How will I be assessed?

Throughout the course you will be given tasks and project briefs that need to be assessed. We then give you face-to-face feedback and talk through the best bits and the things that need to be developed further. This could be anything from the quality of the finish of the work, to the amount of research that should have happened. We think its important that assessment is transparent and that students know clearly what they need to do next in order to progress.

Our students are an ambitious bunch and many are striving for top grades. The final grade for the course comes at the end when students work on a Final Major Project. This project is written by the students themselves and the students make their work which is fully backed up by research, tests, experiments – sometimes lots of accidents and things going wrong – until everything comes together for a big exhibition at the end of the course. We then assess the exhibition at Pass, Merit or Distinction and this is the grade that students leave the course with. This part of the course is graded at Level 4 which is the same level as the first year of a degree course.       

“We are very happy to say that many of our students get a strong grade as they are incredibly driven and really step-up for their Final Major Project. We are always so proud of the collective effort by all students and our external examiner is always very impressed”. Angela Newdick, Course Leader.

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Next steps

At the end of the course our students are so much more prepared to go off to what they wish to do next, with the majority progressing to university. It is a great way to top-up UCAS points or to simply have the extra year to develop ways of working outside of mainstream education. You will be at a real advantage by having completed an Art Foundation course. Whoever thinks studying art and design is an easy subject is wrong! It is mentally and physically demanding and requires great thought and effort. The Creative Industries in the UK is something that we are famous for and last year and last year grew five times faster than any other industry in the UK and last year contributed £111.7 billion pounds to the UK economy – that’s £12.7 million pounds an hour!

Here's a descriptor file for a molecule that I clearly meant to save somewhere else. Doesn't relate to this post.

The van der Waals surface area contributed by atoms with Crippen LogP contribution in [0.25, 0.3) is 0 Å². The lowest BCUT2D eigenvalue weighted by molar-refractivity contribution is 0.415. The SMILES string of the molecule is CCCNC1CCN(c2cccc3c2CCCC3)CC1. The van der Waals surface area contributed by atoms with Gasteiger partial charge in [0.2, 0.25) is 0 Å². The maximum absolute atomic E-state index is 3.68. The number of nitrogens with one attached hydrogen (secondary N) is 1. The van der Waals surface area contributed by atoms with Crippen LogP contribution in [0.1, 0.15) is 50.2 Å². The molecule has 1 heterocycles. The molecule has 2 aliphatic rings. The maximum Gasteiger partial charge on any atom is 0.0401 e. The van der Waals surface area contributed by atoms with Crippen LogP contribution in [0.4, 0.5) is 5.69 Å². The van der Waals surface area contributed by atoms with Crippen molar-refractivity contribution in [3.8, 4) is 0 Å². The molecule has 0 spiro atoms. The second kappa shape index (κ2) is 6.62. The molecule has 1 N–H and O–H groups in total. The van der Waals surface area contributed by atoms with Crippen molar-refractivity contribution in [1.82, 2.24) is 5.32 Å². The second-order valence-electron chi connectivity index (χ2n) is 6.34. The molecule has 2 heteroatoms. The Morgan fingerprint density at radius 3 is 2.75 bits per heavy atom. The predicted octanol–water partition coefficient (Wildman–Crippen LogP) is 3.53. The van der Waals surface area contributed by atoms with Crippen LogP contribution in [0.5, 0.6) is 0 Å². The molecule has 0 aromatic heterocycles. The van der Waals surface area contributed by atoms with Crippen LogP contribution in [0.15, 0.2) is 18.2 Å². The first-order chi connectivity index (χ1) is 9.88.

Studying on the Art Foundation course is the natural next step to take if you want to get ahead within the Creative Industries. Our aim is for you to look back and consider it your favourite year within education. Our students say again and again how they wouldn’t have been ready to go straight to university and that the course has prepared them much more for the demands and rigour of continuing with art and design.

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Apply now

Course Information

If you have any questions, or would like to discuss the Art Foundation course further, please email Course Leader, Angela Newdick on This email address is being protected from spambots. You need JavaScript enabled to view it.